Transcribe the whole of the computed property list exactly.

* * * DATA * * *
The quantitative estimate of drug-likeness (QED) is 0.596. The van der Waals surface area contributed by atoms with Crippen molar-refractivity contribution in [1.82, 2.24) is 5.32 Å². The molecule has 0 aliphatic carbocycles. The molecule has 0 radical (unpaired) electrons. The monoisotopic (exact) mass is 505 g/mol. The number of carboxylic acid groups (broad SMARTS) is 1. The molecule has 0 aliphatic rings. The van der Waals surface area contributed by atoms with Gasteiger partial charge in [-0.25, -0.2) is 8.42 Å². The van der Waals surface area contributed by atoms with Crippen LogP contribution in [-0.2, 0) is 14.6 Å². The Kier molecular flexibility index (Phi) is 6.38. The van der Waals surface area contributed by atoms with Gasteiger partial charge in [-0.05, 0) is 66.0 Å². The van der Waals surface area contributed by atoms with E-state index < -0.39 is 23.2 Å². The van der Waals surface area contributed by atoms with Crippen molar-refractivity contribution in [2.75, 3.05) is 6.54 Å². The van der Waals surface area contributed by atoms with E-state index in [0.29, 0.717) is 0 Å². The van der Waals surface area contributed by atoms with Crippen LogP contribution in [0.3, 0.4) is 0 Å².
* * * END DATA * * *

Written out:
The quantitative estimate of drug-likeness (QED) is 0.596. The van der Waals surface area contributed by atoms with Crippen molar-refractivity contribution in [1.82, 2.24) is 5.32 Å². The molecule has 0 aliphatic carbocycles. The molecule has 0 radical (unpaired) electrons. The monoisotopic (exact) mass is 505 g/mol. The number of carboxylic acid groups (broad SMARTS) is 1. The molecule has 0 aliphatic rings. The van der Waals surface area contributed by atoms with Gasteiger partial charge in [-0.25, -0.2) is 8.42 Å². The van der Waals surface area contributed by atoms with Crippen LogP contribution in [-0.2, 0) is 14.6 Å². The Kier molecular flexibility index (Phi) is 6.38. The van der Waals surface area contributed by atoms with Gasteiger partial charge in [-0.05, 0) is 66.0 Å². The van der Waals surface area contributed by atoms with E-state index < -0.39 is 23.2 Å². The van der Waals surface area contributed by atoms with Crippen molar-refractivity contribution in [2.75, 3.05) is 6.54 Å². The van der Waals surface area contributed by atoms with E-state index in [0.29, 0.717) is 0 Å². The van der Waals surface area contributed by atoms with Crippen LogP contribution in [0.3, 0.4) is 0 Å².